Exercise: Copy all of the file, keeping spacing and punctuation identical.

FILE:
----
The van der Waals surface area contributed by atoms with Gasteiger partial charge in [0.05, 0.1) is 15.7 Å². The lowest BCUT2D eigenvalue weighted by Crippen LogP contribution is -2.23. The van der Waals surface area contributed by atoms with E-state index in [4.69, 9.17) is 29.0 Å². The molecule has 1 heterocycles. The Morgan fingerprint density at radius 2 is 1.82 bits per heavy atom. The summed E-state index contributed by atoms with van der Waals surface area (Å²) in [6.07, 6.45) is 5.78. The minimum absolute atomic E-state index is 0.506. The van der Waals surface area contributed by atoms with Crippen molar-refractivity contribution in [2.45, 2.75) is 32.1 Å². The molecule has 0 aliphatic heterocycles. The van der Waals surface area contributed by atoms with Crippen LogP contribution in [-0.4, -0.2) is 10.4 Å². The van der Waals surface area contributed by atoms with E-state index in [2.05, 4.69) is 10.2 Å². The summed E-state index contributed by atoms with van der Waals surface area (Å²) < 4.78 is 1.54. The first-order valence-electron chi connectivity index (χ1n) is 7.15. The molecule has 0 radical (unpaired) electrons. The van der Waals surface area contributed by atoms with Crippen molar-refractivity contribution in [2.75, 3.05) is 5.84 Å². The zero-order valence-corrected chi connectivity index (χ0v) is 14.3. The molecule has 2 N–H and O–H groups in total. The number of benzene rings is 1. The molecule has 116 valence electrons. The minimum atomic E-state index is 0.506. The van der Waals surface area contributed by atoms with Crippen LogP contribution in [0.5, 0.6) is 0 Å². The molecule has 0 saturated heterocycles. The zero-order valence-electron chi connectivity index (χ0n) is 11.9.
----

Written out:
The van der Waals surface area contributed by atoms with Gasteiger partial charge in [0.05, 0.1) is 15.7 Å². The lowest BCUT2D eigenvalue weighted by Crippen LogP contribution is -2.23. The van der Waals surface area contributed by atoms with E-state index in [4.69, 9.17) is 29.0 Å². The molecule has 1 heterocycles. The Morgan fingerprint density at radius 2 is 1.82 bits per heavy atom. The summed E-state index contributed by atoms with van der Waals surface area (Å²) in [6.07, 6.45) is 5.78. The minimum absolute atomic E-state index is 0.506. The van der Waals surface area contributed by atoms with Crippen molar-refractivity contribution in [2.45, 2.75) is 32.1 Å². The molecule has 0 aliphatic heterocycles. The van der Waals surface area contributed by atoms with Crippen LogP contribution in [-0.4, -0.2) is 10.4 Å². The van der Waals surface area contributed by atoms with E-state index in [2.05, 4.69) is 10.2 Å². The summed E-state index contributed by atoms with van der Waals surface area (Å²) < 4.78 is 1.54. The first-order valence-electron chi connectivity index (χ1n) is 7.15. The molecule has 0 radical (unpaired) electrons. The van der Waals surface area contributed by atoms with Crippen molar-refractivity contribution in [2.75, 3.05) is 5.84 Å². The zero-order valence-corrected chi connectivity index (χ0v) is 14.3. The molecule has 2 N–H and O–H groups in total. The number of benzene rings is 1. The molecule has 116 valence electrons. The minimum atomic E-state index is 0.506. The van der Waals surface area contributed by atoms with Crippen LogP contribution in [0.5, 0.6) is 0 Å². The molecule has 0 saturated heterocycles. The zero-order valence-electron chi connectivity index (χ0n) is 11.9.